Resurrecting “Resurrection Day”

 General, History

I generally enjoy alternate history. There is a lot of creative stuff out there, mostly in the form of short story collections. Exploring the concept that Elvis could have been a Communist was a good one (Walter Jon Williams’ “Red Elvis” in Alternate Outlaws) or what if the Kennedy’s had been a rock band instead of the Beatles can be amusing. Ghandi as a God of War? Equally amusing. For the most part, however, I get bored with the usual offerings that are overly-enthralled with dealing with proscribed regimes like Nazi Germany and the Confederate States of America. Frankly, I can’t stomach yet another take on how the world would look under Nazi Germany. And, as usual, the Cold War is underrepresented in this genre in favour of the endless outpourings of Team Turtledove and the mammoth yet relentless exploration of the south-versus north in the 1930s. Note that I do not necessarily include the techno-thriller genre as alternate history.

Vent complete. On to the positive.

I think that the best alternate Cold War history out there is Brendan DuBois’s 1999 novel Resurrection Day. This book is a fantastically detailed adventure through a diminished but not destroyed United States ten years after the Cuban Crisis goes nuclear. Vietnam vet Carl Landry is a newspaper reporter in Boston, a “quota baby” who got his job out of veteran’s preference legislation. This alternate reality’s Vietnam vets, however, came home right after the Cuban War and thus the destructive 1960s conflict did not happen: but a more malevolent and decisive one did…..the real combat veterans are the ones that survived Soviet tactical nuclear weapons directed at their landings on Cuba when they tried to remove nuclear missiles. Throughout the land is graffiti insisting “He Lives!” that JFK is still alive somewhere, while the official line from the Rockefeller government is that he died distraught and on his knees in the White House as the missiles came in.

The book is in some ways absolutely subtly chilling.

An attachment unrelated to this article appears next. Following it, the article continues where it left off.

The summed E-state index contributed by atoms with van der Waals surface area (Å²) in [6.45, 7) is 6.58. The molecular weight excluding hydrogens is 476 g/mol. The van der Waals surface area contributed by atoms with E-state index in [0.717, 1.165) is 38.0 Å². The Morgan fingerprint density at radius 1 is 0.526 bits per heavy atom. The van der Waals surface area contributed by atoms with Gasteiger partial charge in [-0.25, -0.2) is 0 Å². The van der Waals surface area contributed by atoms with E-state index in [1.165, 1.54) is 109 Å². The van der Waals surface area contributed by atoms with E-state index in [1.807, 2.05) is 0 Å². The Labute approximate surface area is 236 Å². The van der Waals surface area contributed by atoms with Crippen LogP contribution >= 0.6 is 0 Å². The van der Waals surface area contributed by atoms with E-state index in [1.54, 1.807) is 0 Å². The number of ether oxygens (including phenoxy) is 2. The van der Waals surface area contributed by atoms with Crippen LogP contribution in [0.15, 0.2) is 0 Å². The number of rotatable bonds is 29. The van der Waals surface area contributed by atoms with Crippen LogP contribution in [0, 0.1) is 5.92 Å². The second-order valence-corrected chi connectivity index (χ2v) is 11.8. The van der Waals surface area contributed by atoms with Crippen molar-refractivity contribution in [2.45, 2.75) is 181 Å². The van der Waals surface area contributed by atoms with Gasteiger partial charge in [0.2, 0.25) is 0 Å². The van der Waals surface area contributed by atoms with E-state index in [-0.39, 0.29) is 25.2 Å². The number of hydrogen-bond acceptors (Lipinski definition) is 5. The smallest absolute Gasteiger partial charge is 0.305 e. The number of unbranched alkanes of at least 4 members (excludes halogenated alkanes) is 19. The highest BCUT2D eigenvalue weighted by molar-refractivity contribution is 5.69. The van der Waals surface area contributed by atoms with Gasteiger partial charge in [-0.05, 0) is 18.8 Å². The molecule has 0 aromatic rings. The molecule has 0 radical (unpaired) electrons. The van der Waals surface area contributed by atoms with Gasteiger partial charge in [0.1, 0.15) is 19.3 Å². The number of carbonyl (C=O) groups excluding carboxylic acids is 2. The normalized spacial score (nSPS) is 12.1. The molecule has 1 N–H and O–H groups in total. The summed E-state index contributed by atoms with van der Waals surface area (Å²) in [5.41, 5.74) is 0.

The plotline is a little too close to Harris’ Fatherland in that there is a group of old men being hunted down by the regime they served because they know too much and the Holy Grail is a tin full of documents that will expose everything. That said, the idea that JFK’s Cabinet and the CIA could have been held responsible for attacking Cuba and then have their survivors tried by the remains of the US military in Nuremburg-like trials is an interesting take. And to have Operation MONGOOSE and the other CIA covert activities used as evidence against said politicos and spooks is equally intriguing.

General Curtis LeMay is thinly disguised as General Ramsey “The Rammer” Curtis: I’m not sure why DuBois had to do this exactly, probably some ridiculous legal reason. The Rammer is malevolent on a part time basis but at the same time is not some cartoon villain. For example, we learn that he was able to achieve a stand down with his Soviet counterparts before the United States was too badly damaged and the civil rights era is jump started by his insistence that prejudice be eliminated in the new America. However, in a climactic confrontation scene in his study Landry notices that part of Curtis’s ‘I Love Me Wall’ consists of a fused fragment from the Kremlin recovered by a SAC radiological survey team, placed in a glass brick and labeled “Peace is Our Profession.” He nearly woofs his cookies.

DuBois depiction of a nearly dead New York in many ways reminds me of Sarajevo in the early 1990s. The UN buildings, destroyed by a mob, are fenced off and rotting away.

The post-Cuban War period is infected not with an anti-war movement (there is nobody left to fight, really….except the restored British empire that is benevolently extending its economic hand to the United States…and not without strings) but an anti-draft movement that is a passive aggressive muted hollow of what we are familiar with, the 1960s Youthquake, sullenly protesting the de facto national security state tat puts them into decontamination work camps in the destroyed areas of the country if they don’t join the armed forces. Anti-draft posters depicting B-52s nuc’ing Soviet civilians have a caricature of General Curtis leaning out the window exclaiming, “Sorry ‘bout that….” Of course the entire Soviet Union is wiped off the face of the earth by SAC. SAC’s personnel are treated as war criminals in other countries if they leave the confines of the United States.

I also like DuBois attention to detail. His depiction of the interception of the nuclear attack against New York City is technologically accurate. He certainly has done his research regarding RCAF Trenton and Plattsburg AFB.

The treatment of NATO is a little cursory. In the novel NATO collapses and doesn’t get attacked by the Soviets (except West Berlin, which is taken and all of the allied personnel disappear never to be seen again). USAF fighter-bombers conduct their nuclear strikes into the Warsaw Pact and then exfiltrate on foot. Given the integration that existed between RAF Bomber Command and SAC and NATO plans, it is unlikely that they would have remained unscathed by the 400+ Soviet IRBM/MRBM missiles in Belorussia. But maybe SAC and the USN Polaris submarines would have been that good….

Well-written, and well thought through. A book that deserves to be read.


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